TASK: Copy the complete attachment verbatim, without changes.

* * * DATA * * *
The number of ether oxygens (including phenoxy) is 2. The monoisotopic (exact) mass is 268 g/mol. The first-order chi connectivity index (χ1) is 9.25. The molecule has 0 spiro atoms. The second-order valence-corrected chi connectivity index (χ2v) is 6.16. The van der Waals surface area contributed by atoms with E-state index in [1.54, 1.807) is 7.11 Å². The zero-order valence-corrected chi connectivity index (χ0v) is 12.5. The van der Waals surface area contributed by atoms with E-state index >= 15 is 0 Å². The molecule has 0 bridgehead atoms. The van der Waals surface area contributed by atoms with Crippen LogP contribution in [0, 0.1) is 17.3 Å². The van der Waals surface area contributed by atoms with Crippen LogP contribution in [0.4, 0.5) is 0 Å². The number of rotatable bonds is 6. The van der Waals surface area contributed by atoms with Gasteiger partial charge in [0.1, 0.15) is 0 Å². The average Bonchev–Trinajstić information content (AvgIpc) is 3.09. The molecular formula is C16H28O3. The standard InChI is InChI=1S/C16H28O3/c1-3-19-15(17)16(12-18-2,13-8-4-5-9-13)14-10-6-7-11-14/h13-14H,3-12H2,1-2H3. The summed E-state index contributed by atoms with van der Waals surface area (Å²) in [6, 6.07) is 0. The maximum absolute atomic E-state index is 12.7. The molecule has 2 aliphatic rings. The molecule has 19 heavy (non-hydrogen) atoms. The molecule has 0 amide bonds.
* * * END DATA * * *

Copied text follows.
The number of ether oxygens (including phenoxy) is 2. The monoisotopic (exact) mass is 268 g/mol. The first-order chi connectivity index (χ1) is 9.25. The molecule has 0 spiro atoms. The second-order valence-corrected chi connectivity index (χ2v) is 6.16. The van der Waals surface area contributed by atoms with E-state index in [1.54, 1.807) is 7.11 Å². The zero-order valence-corrected chi connectivity index (χ0v) is 12.5. The van der Waals surface area contributed by atoms with E-state index >= 15 is 0 Å². The molecule has 0 bridgehead atoms. The van der Waals surface area contributed by atoms with Crippen LogP contribution in [0, 0.1) is 17.3 Å². The van der Waals surface area contributed by atoms with Crippen LogP contribution in [0.4, 0.5) is 0 Å². The number of rotatable bonds is 6. The van der Waals surface area contributed by atoms with Gasteiger partial charge in [0.1, 0.15) is 0 Å². The average Bonchev–Trinajstić information content (AvgIpc) is 3.09. The molecular formula is C16H28O3. The standard InChI is InChI=1S/C16H28O3/c1-3-19-15(17)16(12-18-2,13-8-4-5-9-13)14-10-6-7-11-14/h13-14H,3-12H2,1-2H3. The summed E-state index contributed by atoms with van der Waals surface area (Å²) in [6, 6.07) is 0. The maximum absolute atomic E-state index is 12.7. The molecule has 2 aliphatic rings. The molecule has 19 heavy (non-hydrogen) atoms. The molecule has 0 amide bonds.